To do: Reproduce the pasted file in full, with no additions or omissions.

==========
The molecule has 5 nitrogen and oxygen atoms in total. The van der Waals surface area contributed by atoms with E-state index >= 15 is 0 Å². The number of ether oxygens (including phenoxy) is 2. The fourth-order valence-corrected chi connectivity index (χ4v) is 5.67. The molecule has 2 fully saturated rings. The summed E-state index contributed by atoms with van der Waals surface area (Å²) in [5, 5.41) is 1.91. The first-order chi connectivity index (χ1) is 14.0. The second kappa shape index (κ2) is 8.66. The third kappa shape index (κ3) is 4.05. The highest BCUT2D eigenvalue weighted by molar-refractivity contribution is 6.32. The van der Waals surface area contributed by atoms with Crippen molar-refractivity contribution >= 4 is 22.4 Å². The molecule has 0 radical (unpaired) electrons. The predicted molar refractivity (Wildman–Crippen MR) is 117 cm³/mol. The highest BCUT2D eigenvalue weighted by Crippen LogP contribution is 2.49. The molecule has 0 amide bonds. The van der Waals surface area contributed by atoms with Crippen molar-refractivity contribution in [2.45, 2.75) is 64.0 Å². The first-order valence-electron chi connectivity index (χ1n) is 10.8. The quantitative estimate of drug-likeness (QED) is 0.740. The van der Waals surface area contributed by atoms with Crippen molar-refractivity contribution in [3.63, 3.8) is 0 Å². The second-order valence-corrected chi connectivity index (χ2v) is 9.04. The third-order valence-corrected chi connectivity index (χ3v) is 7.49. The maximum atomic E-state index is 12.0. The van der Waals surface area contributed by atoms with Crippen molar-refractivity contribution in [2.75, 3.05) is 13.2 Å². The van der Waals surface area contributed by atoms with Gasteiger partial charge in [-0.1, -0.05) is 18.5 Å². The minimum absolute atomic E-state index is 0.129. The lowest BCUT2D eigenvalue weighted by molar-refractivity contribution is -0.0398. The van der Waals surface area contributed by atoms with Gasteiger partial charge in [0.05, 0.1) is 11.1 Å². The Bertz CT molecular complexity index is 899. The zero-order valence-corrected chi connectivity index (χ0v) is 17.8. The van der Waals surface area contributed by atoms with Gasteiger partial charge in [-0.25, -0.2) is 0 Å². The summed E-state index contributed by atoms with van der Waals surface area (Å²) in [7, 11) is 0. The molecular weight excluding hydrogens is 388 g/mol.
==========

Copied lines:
The molecule has 5 nitrogen and oxygen atoms in total. The van der Waals surface area contributed by atoms with E-state index >= 15 is 0 Å². The number of ether oxygens (including phenoxy) is 2. The fourth-order valence-corrected chi connectivity index (χ4v) is 5.67. The molecule has 2 fully saturated rings. The summed E-state index contributed by atoms with van der Waals surface area (Å²) in [5, 5.41) is 1.91. The first-order chi connectivity index (χ1) is 14.0. The second kappa shape index (κ2) is 8.66. The third kappa shape index (κ3) is 4.05. The highest BCUT2D eigenvalue weighted by molar-refractivity contribution is 6.32. The van der Waals surface area contributed by atoms with Crippen molar-refractivity contribution >= 4 is 22.4 Å². The molecule has 0 radical (unpaired) electrons. The predicted molar refractivity (Wildman–Crippen MR) is 117 cm³/mol. The highest BCUT2D eigenvalue weighted by Crippen LogP contribution is 2.49. The molecule has 0 amide bonds. The van der Waals surface area contributed by atoms with Crippen molar-refractivity contribution in [2.45, 2.75) is 64.0 Å². The first-order valence-electron chi connectivity index (χ1n) is 10.8. The quantitative estimate of drug-likeness (QED) is 0.740. The van der Waals surface area contributed by atoms with Crippen molar-refractivity contribution in [3.63, 3.8) is 0 Å². The second-order valence-corrected chi connectivity index (χ2v) is 9.04. The third-order valence-corrected chi connectivity index (χ3v) is 7.49. The maximum atomic E-state index is 12.0. The van der Waals surface area contributed by atoms with Crippen molar-refractivity contribution in [2.75, 3.05) is 13.2 Å². The van der Waals surface area contributed by atoms with Gasteiger partial charge in [-0.1, -0.05) is 18.5 Å². The minimum absolute atomic E-state index is 0.129. The lowest BCUT2D eigenvalue weighted by molar-refractivity contribution is -0.0398. The van der Waals surface area contributed by atoms with Gasteiger partial charge in [0.05, 0.1) is 11.1 Å². The Bertz CT molecular complexity index is 899. The zero-order valence-corrected chi connectivity index (χ0v) is 17.8. The van der Waals surface area contributed by atoms with Gasteiger partial charge in [-0.25, -0.2) is 0 Å². The summed E-state index contributed by atoms with van der Waals surface area (Å²) in [7, 11) is 0. The molecular weight excluding hydrogens is 388 g/mol.